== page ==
Police authorities have published new police guidelines for tackling alcohol dependency in the force, ordering officers not to consume alcohol up to 10 hours before service, banning them from buying alcohol in uniform, and pushing them to report officers that are drunk at work.
© DELFI / Mindaugas Ažušilis

Experts and officials see the new plan as a positive step, but question whether it will achieve the expected results.

“After reading the guidelines and the name of the text, it seems to be important to provide assistance to those who already have an alcohol or gambling problems. However, the aim should be to help workers to avoid such problems, so that they would be able to solve them and would choose a healthier lifestyle,” said Dr Laima Bulotaitė, professor at Department of Psychology at Vilnius University.

One of the causes of officers’ addictions is stress, with some resorting to drinking alcohol, drugs and gambling to deal with work-related stress.

“The guidelines do not refer at all to what will be done to reduce the risk for officers of fall into alcohol abuse or gambling to reduce this stress,” Bulotaitė said.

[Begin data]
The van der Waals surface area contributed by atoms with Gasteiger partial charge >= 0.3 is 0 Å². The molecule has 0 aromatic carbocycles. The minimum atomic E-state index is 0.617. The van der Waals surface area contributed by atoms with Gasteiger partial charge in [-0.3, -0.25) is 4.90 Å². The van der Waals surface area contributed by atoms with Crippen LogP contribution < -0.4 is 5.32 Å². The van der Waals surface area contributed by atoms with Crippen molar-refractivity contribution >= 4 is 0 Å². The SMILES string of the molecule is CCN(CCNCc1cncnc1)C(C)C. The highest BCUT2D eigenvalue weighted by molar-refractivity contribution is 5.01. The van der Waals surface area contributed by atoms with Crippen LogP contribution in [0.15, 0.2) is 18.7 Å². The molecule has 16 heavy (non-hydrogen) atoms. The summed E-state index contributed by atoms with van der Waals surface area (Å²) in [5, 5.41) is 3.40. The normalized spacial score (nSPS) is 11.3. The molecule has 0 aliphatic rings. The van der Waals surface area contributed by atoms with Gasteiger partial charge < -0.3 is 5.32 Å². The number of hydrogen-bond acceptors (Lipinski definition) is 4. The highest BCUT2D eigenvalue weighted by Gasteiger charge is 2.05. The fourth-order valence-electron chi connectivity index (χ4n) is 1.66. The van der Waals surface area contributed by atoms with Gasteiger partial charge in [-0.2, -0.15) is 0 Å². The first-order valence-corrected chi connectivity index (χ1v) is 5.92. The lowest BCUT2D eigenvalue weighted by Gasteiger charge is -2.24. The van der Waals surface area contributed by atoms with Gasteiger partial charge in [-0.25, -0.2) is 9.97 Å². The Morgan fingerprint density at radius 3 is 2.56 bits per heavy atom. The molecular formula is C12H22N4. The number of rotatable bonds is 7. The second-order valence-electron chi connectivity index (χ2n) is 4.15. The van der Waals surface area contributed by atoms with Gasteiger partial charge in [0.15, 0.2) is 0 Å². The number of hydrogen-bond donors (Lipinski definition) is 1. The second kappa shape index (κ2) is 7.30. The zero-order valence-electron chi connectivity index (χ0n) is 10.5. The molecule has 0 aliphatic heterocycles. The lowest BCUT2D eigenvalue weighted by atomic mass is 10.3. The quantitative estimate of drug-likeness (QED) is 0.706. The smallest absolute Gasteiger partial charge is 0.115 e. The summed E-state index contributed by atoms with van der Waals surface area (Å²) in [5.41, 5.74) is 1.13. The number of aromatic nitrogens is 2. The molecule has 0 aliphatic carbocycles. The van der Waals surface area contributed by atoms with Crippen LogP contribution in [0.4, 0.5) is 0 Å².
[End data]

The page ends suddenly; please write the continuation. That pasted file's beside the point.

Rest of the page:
The head of the Police Department Communications Division Ramūnas Matonis acknowledged that the guidelines only set out the overall objectives of police management.

“The main position established in the guidelines is that police management encourages and supports the efforts of all staff to deal with substance abuse and gambling problems, and aims to assess the difficulties and find individual solutions,” he said.

As indicated in the guidelines, the authorities are pursuing two key objectives: to reduce opportunities for those who are using psychoactive substances or are addicted to gambling to work in the police and to deter working officers from engaging in such behaviour.

The police authorities’ document aims not only to help police personnel, but also to reduce inefficiency and poor quality police work that risk undermining the image of the police.

The new guidelines propose that if an officer admits to having harmful addictions, commanding officers in the police should be informed with a view to developing a rehabilitation program for the officer, provided that the officer agrees to participate in it and carry out other related obligations.


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